Parenting

A Truly Awful Idea: Teacher-Enforced Girls-Only Lego Club

Every now and again a story comes along that sums up a whole idea perfectly. Yesterday I saw a story of a teacher and her girls-only Lego club. From the local paper that profiled her teaching inspiration:

In Karen Keller’s kindergarten classroom, boys can’t play with Legos.

They can have their pick of Tinkertoys and marble tracks, but the colorful bricks are “girls only.”

“I always tell the boys, ‘You’re going to have a turn’ — and I’m like, ‘Yeah, when hell freezes over’ in my head,” she said. “I tell them, ‘You’ll have a turn’ because I don’t want them to feel bad.”

We could stop here. This is bad enough. Not only is she withholding from boys a creativity and learning tool that they are interested in, but also she’s boldly lying to them, ostensibly to spare their feelings.

Boys aren’t dumb. They will notice that she says they will get a turn when they never do. They will also notice that she disregards their disappointment. Boys treated this way will quickly learn not to trust her and to resent their girl peers.

We hear a lot about teaching boys to respect women. This is a textbook case study in how not to do that. From Keller they learn that women lie and girls get special privileges.

But Keller’s method doesn’t just damage the boys in her care. It hurts the girls, too.

Keller’s refusal to let the boys play with Legos teaches the girls that it is acceptable to achieve at boys’ expense and that in order to achieve, they have to be protected from the competition of boys. If the teacher didn’t keep the boys at bay, then the girls wouldn’t be able to play with the toys as well as the teacher expected. This is how the Confidence Gap, that “startling” lack of confidence in their own abilities that girls show by their pre-teens, starts. Just as the boys notice the teacher has no intention of fair play, the girls notice that the teacher has to restrain the boys in order for the girls to succeed the way the teacher expects. As a practical matter it makes the girls resent the boys almost as much as it teaches the boys to resent the girls.

But it gets worse. It insults girls’ instinctual interests. On the whole, they prefer to play with the dolls. That is what annoyed Keller in the first place. Every good modern woman knows that girls can “do more” than caring for others. That’s sh*t work that we pay dark skinned women to do. Keller is teaching the girls that their natural interests are not acceptable. If they want to be worth something, if they want to be something, then they have to do the stuff the boys do. That’s the standard, the boy way.

I wonder if the teacher would accept the girls' play if they used the Legos in the doll houses? My daughters happened to be doing just that while I was writing this article. Both pictures are mine.

I wonder if the teacher would accept the girls’ play if they used the Legos in the doll houses? My daughters happened to be doing just that while I was writing this article.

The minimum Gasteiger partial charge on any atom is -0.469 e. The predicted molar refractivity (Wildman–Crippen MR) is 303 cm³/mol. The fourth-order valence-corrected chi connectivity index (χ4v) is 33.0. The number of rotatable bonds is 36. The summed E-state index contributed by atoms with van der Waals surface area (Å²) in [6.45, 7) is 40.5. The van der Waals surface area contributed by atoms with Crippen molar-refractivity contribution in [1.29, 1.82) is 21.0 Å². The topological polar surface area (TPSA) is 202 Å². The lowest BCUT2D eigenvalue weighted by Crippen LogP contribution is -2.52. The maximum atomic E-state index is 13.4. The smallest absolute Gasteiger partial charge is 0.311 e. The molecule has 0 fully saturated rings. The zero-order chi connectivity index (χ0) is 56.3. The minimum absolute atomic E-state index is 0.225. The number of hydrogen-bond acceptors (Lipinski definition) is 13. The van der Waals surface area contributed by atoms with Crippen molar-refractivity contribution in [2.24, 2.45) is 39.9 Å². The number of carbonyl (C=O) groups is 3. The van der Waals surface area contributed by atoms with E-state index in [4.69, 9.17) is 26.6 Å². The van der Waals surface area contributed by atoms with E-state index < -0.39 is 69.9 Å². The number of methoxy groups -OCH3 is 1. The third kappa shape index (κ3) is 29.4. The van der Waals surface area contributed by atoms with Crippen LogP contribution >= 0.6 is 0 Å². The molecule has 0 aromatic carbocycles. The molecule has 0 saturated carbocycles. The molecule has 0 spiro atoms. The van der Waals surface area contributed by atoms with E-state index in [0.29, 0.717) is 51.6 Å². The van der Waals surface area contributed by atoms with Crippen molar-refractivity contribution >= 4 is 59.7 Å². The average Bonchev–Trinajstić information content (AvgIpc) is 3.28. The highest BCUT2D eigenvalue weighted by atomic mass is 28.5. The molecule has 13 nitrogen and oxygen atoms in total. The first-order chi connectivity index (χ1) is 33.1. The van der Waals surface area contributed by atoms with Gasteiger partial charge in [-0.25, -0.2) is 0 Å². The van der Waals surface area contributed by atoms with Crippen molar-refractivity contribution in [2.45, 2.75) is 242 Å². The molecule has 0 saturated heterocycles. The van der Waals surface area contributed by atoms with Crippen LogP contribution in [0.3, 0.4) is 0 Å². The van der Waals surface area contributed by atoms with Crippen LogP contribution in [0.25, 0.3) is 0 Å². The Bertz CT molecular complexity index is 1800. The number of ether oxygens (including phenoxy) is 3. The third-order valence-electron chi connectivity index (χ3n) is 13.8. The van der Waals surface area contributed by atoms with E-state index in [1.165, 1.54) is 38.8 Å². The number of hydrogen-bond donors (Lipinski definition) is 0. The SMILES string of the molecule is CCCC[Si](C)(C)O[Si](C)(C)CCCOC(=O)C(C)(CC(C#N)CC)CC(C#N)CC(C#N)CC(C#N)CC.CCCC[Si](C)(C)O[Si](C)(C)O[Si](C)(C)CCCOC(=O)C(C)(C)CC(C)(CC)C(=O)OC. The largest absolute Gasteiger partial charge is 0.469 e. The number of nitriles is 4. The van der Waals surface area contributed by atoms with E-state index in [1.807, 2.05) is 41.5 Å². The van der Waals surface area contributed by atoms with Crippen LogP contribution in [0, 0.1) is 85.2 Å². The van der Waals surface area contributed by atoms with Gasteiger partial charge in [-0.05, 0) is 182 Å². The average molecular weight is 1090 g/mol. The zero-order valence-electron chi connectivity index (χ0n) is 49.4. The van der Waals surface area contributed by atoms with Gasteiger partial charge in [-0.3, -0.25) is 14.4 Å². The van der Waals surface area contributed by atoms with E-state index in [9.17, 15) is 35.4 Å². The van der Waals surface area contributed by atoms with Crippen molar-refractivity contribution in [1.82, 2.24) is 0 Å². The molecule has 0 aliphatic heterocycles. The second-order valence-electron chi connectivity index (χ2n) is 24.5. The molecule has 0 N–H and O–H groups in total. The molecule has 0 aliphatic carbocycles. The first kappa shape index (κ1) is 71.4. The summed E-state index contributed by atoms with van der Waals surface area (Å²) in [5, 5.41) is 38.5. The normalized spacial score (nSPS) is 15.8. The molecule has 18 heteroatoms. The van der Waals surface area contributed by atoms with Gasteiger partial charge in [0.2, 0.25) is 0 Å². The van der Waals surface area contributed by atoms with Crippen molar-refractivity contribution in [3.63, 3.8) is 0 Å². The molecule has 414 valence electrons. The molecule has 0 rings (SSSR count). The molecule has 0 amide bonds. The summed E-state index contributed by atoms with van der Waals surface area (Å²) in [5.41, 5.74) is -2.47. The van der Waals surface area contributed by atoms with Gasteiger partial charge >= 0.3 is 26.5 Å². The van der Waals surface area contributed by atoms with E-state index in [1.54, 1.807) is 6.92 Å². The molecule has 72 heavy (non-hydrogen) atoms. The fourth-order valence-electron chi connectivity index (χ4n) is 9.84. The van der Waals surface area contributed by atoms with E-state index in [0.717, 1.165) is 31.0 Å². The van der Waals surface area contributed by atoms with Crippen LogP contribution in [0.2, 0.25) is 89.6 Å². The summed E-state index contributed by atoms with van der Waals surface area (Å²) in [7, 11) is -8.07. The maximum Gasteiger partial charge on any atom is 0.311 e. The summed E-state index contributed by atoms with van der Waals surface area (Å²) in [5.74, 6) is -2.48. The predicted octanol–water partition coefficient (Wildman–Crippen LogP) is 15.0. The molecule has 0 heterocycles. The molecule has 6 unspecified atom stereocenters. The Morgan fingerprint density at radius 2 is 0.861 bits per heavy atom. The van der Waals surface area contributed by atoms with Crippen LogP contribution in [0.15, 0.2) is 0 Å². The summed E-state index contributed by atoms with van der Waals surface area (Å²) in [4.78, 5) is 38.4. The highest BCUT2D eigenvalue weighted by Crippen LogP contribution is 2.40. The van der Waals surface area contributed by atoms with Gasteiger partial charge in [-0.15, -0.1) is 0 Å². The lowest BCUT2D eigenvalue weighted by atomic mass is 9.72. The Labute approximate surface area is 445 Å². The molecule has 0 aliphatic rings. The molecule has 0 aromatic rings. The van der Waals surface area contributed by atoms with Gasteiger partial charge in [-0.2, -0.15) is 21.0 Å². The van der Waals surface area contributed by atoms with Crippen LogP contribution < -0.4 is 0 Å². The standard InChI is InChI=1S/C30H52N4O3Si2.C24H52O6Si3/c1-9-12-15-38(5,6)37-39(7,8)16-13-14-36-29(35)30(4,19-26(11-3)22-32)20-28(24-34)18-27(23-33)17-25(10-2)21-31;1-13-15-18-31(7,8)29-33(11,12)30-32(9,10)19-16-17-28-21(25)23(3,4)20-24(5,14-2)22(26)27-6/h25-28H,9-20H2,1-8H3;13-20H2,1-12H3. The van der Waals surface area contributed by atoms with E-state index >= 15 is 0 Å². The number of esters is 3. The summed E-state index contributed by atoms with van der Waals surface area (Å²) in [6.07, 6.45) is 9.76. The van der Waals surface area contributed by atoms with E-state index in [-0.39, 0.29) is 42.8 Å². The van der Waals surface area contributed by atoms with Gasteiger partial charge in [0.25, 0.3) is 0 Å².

And, finally, Keller is sowing the discord of the Mommy Wars. Those incessant battles about how-to-mom—this sort of nonsense is why we have them. I wrote a piece last summer about how to end the Mommy Wars, allowing girls to think about motherhood was the main recommendation. The reason:

We aren’t supposed to think of motherhood until we have deemed ourselves ready, found a source of sperm, and then seen the double blue line. Even then, we are supposed to focus on our pregnant bodies first, while avoiding any negative facts or stories. Negative energy is not healthy and pregnancy is supposed to be a blissful time of blooming and life.

Thus, it is often when we find ourselves with an unexpectedly fascinating and helpless newborn in our arms, healing cesarean scars or vaginal tears, and bleeding nipples that our meticulous positive pregnancy planning first encounters unyielding reality. We have no idea what to do next.

We reach for books because studying hard is supposed to get us through everything else…Alone with our piles of expert reading material and the sinking feeling that we won’t know if we are doing well for years, we look for the next best, or really the next available thing: what are the other mommies doing? Not what they are saying, mind. That doesn’t matter much as moms train each other to cushion everything they say with an admission that her choice is particular to her details.  Therefore, to assure ourselves that we are doing the right thing, we want to see other moms doing what we are doing. This is motherhood-by-majority-rule, and that is how mothers vote.

So this little teaching method of Keller’s, it hampers boys’ education, fosters resentment that men have for women, undermines women’s confidence in career and at home, and perpetuates the assumptions about physical labor as unworthy.

We want to know why the Sex Wars continue, why the Mommy Wars wage, and why men go “on strike”? Because nonsense like this is taught in our elementary schools, and the powers that be are so convinced that it’s all right, that they don’t even bother to hide it.